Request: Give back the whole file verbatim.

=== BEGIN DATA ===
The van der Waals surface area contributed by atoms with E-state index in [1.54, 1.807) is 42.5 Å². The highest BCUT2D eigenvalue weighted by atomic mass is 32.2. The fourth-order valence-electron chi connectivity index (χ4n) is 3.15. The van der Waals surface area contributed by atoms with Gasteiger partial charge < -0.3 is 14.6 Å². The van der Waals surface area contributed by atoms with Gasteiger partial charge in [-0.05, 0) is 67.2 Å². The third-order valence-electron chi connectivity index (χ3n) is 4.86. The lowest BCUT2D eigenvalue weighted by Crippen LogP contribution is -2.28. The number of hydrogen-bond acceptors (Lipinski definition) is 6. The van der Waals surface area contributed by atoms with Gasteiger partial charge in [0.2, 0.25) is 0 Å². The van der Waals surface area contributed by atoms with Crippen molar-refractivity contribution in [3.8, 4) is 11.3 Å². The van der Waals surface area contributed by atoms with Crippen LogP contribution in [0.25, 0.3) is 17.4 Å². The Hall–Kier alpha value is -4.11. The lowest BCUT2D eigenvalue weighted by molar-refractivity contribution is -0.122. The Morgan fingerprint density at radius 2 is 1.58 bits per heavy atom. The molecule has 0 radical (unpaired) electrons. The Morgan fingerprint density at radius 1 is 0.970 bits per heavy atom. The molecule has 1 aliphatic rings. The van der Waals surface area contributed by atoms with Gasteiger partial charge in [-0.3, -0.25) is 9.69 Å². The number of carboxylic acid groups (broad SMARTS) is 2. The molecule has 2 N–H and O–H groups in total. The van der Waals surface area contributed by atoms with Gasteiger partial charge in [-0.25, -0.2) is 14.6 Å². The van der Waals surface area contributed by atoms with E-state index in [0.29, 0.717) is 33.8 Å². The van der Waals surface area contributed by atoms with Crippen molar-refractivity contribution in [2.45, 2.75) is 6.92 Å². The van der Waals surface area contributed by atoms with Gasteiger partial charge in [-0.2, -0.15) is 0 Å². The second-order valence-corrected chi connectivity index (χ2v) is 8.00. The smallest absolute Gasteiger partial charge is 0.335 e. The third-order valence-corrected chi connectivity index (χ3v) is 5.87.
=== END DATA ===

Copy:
The van der Waals surface area contributed by atoms with E-state index in [1.54, 1.807) is 42.5 Å². The highest BCUT2D eigenvalue weighted by atomic mass is 32.2. The fourth-order valence-electron chi connectivity index (χ4n) is 3.15. The van der Waals surface area contributed by atoms with Gasteiger partial charge < -0.3 is 14.6 Å². The van der Waals surface area contributed by atoms with Gasteiger partial charge in [-0.05, 0) is 67.2 Å². The third-order valence-electron chi connectivity index (χ3n) is 4.86. The lowest BCUT2D eigenvalue weighted by Crippen LogP contribution is -2.28. The number of hydrogen-bond acceptors (Lipinski definition) is 6. The van der Waals surface area contributed by atoms with Gasteiger partial charge in [0.2, 0.25) is 0 Å². The van der Waals surface area contributed by atoms with Crippen molar-refractivity contribution in [3.8, 4) is 11.3 Å². The van der Waals surface area contributed by atoms with Crippen LogP contribution in [0.25, 0.3) is 17.4 Å². The Hall–Kier alpha value is -4.11. The lowest BCUT2D eigenvalue weighted by molar-refractivity contribution is -0.122. The Morgan fingerprint density at radius 2 is 1.58 bits per heavy atom. The molecule has 0 radical (unpaired) electrons. The Morgan fingerprint density at radius 1 is 0.970 bits per heavy atom. The molecule has 1 aliphatic rings. The van der Waals surface area contributed by atoms with Gasteiger partial charge in [-0.3, -0.25) is 9.69 Å². The number of carboxylic acid groups (broad SMARTS) is 2. The molecule has 2 N–H and O–H groups in total. The van der Waals surface area contributed by atoms with Gasteiger partial charge in [-0.25, -0.2) is 14.6 Å². The van der Waals surface area contributed by atoms with E-state index in [0.29, 0.717) is 33.8 Å². The van der Waals surface area contributed by atoms with Crippen molar-refractivity contribution in [2.45, 2.75) is 6.92 Å². The van der Waals surface area contributed by atoms with Gasteiger partial charge in [-0.2, -0.15) is 0 Å². The second-order valence-corrected chi connectivity index (χ2v) is 8.00. The smallest absolute Gasteiger partial charge is 0.335 e. The third-order valence-corrected chi connectivity index (χ3v) is 5.87.